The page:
9

I'm trying to make a k-fold CV for several classification methods/hiperparameters using the data available at

http://archive.ics.uci.edu/ml/machine-learning-databases/undocumented/connectionist-bench/sonar/sonar.all-data.

This set is made of 208 rows, each with 60 attributes. I'm reading it into a data.frame using the read.table function.

The next step is to split my data into k folds, let's say k = 5. My first attempt was to use

test <- createFolds(t, k=5)

I had two issues with this. The first one is that the lengths of the folds are not next to each other:

  Length Class  Mode   

Fold1 29 -none- numeric
Fold2 14 -none- numeric
Fold3 7 -none- numeric
Fold4 5 -none- numeric
Fold5 5 -none- numeric

The other one is that this apparently splitted my data according to the attributes indexes, but I want to split the data itself. I thought that by transposing my data.frame, using:

test <- t(myDataNumericValues)

But when I call the createFolds function, it gives me something like this:

  Length Class  Mode   

Fold1 2496 -none- numeric
Fold2 2496 -none- numeric
Fold3 2495 -none- numeric
Fold4 2496 -none- numeric
Fold5 2497 -none- numeric

The length issue was solved, but it's still not splitting my 208 data accordingly.

Any thoughts about what I can do? Do you think that the caret package is not the most appropriated?

Thanks in advance

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25

Please read ?createFolds to understand what the function does. It creates the indices that define which data are held out the separate folds (see the options to return the converse):

  > library(caret)
  > library(mlbench)
  > data(Sonar)
  > 
  > folds <- createFolds(Sonar$Class)
  > str(folds)
  List of 10
   $ Fold01: int [1:21] 25 39 58 63 69 73 80 85 90 95 ...
   $ Fold02: int [1:21] 19 21 42 48 52 66 72 81 88 89 ...
   $ Fold03: int [1:21] 4 5 17 34 35 47 54 68 86 100 ...
   $ Fold04: int [1:21] 2 6 22 29 32 40 60 65 67 92 ...
   $ Fold05: int [1:20] 3 14 36 41 45 75 78 84 94 104 ...
   $ Fold06: int [1:21] 10 11 24 33 43 46 50 55 56 97 ...
   $ Fold07: int [1:21] 1 7 8 20 23 28 31 44 71 76 ...
   $ Fold08: int [1:20] 16 18 26 27 38 57 77 79 91 99 ...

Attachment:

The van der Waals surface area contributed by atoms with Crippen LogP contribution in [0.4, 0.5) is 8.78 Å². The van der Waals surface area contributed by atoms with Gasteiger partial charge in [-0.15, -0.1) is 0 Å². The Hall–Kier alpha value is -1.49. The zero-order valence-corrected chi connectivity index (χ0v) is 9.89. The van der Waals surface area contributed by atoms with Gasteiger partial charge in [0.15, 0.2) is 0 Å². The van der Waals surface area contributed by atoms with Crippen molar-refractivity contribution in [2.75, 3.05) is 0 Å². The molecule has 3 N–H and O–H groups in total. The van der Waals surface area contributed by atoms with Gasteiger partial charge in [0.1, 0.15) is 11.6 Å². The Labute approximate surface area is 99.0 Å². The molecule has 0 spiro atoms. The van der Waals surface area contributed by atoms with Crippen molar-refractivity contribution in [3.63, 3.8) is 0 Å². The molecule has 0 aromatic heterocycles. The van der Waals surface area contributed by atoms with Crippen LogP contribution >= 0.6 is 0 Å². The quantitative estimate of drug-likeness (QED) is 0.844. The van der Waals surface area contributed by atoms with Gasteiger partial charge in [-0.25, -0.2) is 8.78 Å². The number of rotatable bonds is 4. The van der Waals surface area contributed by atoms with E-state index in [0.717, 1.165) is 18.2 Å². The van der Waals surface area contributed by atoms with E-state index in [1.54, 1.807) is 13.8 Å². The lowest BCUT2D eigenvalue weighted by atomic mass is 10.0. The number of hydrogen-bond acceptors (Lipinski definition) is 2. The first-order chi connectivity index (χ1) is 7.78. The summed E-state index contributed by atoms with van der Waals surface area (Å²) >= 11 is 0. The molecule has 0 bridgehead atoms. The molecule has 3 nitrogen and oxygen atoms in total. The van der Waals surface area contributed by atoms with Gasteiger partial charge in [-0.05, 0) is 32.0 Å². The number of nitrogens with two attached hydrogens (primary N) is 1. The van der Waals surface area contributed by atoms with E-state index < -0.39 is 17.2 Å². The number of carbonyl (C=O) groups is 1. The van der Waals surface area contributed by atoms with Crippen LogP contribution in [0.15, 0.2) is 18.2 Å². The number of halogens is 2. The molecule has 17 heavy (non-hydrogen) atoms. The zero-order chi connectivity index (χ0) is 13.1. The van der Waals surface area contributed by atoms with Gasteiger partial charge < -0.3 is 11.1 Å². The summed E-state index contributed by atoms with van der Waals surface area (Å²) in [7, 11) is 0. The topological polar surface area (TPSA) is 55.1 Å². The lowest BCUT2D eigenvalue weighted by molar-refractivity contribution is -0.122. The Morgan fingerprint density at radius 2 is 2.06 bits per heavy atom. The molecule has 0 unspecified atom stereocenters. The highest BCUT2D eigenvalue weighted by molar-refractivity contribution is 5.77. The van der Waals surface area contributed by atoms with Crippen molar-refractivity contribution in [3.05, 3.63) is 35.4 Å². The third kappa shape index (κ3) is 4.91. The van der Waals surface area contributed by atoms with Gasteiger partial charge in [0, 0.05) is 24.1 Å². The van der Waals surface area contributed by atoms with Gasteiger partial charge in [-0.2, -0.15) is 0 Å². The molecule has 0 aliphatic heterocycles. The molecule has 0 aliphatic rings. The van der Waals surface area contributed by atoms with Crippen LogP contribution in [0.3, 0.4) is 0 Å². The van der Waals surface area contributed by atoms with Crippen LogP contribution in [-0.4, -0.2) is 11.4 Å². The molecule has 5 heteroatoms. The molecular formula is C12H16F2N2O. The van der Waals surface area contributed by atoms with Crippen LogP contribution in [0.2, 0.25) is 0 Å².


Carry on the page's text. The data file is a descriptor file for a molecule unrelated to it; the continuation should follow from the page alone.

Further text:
$ Fold09: int [1:21] 13 15 30 37 49 53 74 83 93 96 ...
   $ Fold10: int [1:21] 9 12 51 59 61 62 64 70 82 87 ...

To use these to split the data:

   > split_up <- lapply(folds, function(ind, dat) dat[ind,], dat = Sonar)
   > dim(Sonar)
   [1] 208  61
   > unlist(lapply(split_up, nrow))
   Fold01 Fold02 Fold03 Fold04 Fold05 Fold06 Fold07 Fold08 Fold09 Fold10 
       21     21     21     21     20     21     21     20     21     21 

The function train is used in this package to do the actual modeling (you don't usually need to do the splitting yourself. See this page).

Max

1

I'm not familiar with the caret package, but I used to write a function calculating CV based on decision tree from the rpart package. Of course, the function needs motifying in order to suit your purpose.

CV <- function(form, x, fold = 10, cp = 0.01) {
  # x is the data
  n <- nrow(x)
  prop <- n%/%fold
  set.seed(7)
  newseq <- rank(runif(n))
  k <- as.factor((newseq - 1)%/%prop + 1)

  y <- unlist(strsplit(as.character(form), " "))[2]
  vec.accuracy <- vector(length = fold)
  for (i in seq(fold)) {
    # It depends on which classification method you use
    fit <- rpart(form, data = x[k != i, ], method = "class")
    fit.prune <- prune(fit, cp = cp)
    fcast <- predict(fit.prune, newdata = x[k == i, ], type = "class")
    cm <- table(x[k == i, y], fcast)
    accuracy <- (cm[1, 1] + cm[2, 2])/sum(cm)
    vec.accuracy[i] <- accuracy
  }
avg.accuracy <- mean(vec.accuracy)
avg.error <- 1 - avg.accuracy
cv <- data.frame(Accuracy = avg.accuracy, Error = avg.error)
return(cv)

}

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